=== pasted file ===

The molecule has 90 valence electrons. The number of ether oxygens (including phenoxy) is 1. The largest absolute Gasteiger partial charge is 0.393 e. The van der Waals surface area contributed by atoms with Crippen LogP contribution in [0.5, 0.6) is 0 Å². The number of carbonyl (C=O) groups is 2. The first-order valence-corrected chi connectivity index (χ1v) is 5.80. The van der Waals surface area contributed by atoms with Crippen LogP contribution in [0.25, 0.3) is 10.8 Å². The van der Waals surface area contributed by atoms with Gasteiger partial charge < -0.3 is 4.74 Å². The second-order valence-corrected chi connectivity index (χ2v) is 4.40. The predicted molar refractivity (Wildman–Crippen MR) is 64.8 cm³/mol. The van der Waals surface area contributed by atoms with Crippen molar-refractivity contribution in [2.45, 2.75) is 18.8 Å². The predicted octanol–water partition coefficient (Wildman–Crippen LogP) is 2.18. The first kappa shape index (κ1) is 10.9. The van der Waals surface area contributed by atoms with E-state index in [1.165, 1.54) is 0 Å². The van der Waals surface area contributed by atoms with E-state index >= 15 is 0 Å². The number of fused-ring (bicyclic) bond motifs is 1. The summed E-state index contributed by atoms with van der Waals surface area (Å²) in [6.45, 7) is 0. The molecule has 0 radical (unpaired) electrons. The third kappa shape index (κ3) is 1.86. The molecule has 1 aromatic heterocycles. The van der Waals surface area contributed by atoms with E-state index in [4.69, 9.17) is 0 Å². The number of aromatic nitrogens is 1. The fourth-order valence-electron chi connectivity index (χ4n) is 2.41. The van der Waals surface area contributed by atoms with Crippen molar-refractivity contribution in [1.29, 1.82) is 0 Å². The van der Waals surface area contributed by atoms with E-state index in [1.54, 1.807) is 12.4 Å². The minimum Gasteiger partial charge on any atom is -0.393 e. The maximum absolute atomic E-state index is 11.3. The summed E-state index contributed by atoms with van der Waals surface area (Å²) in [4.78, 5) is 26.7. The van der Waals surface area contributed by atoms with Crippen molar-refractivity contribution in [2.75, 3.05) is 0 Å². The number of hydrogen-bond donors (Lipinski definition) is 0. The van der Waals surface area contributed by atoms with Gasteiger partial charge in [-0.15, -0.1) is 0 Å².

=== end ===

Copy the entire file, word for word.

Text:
The molecule has 90 valence electrons. The number of ether oxygens (including phenoxy) is 1. The largest absolute Gasteiger partial charge is 0.393 e. The van der Waals surface area contributed by atoms with Crippen LogP contribution in [0.5, 0.6) is 0 Å². The number of carbonyl (C=O) groups is 2. The first-order valence-corrected chi connectivity index (χ1v) is 5.80. The van der Waals surface area contributed by atoms with Crippen LogP contribution in [0.25, 0.3) is 10.8 Å². The van der Waals surface area contributed by atoms with Gasteiger partial charge < -0.3 is 4.74 Å². The second-order valence-corrected chi connectivity index (χ2v) is 4.40. The predicted molar refractivity (Wildman–Crippen MR) is 64.8 cm³/mol. The van der Waals surface area contributed by atoms with Crippen molar-refractivity contribution in [2.45, 2.75) is 18.8 Å². The predicted octanol–water partition coefficient (Wildman–Crippen LogP) is 2.18. The first kappa shape index (κ1) is 10.9. The van der Waals surface area contributed by atoms with E-state index in [1.165, 1.54) is 0 Å². The van der Waals surface area contributed by atoms with E-state index >= 15 is 0 Å². The number of fused-ring (bicyclic) bond motifs is 1. The summed E-state index contributed by atoms with van der Waals surface area (Å²) in [6.45, 7) is 0. The molecule has 0 radical (unpaired) electrons. The third kappa shape index (κ3) is 1.86. The molecule has 1 aromatic heterocycles. The van der Waals surface area contributed by atoms with E-state index in [4.69, 9.17) is 0 Å². The number of aromatic nitrogens is 1. The fourth-order valence-electron chi connectivity index (χ4n) is 2.41. The van der Waals surface area contributed by atoms with Crippen molar-refractivity contribution in [1.29, 1.82) is 0 Å². The van der Waals surface area contributed by atoms with E-state index in [1.54, 1.807) is 12.4 Å². The minimum Gasteiger partial charge on any atom is -0.393 e. The maximum absolute atomic E-state index is 11.3. The summed E-state index contributed by atoms with van der Waals surface area (Å²) in [4.78, 5) is 26.7. The van der Waals surface area contributed by atoms with Crippen molar-refractivity contribution in [2.75, 3.05) is 0 Å². The number of hydrogen-bond donors (Lipinski definition) is 0. The van der Waals surface area contributed by atoms with Gasteiger partial charge in [-0.15, -0.1) is 0 Å².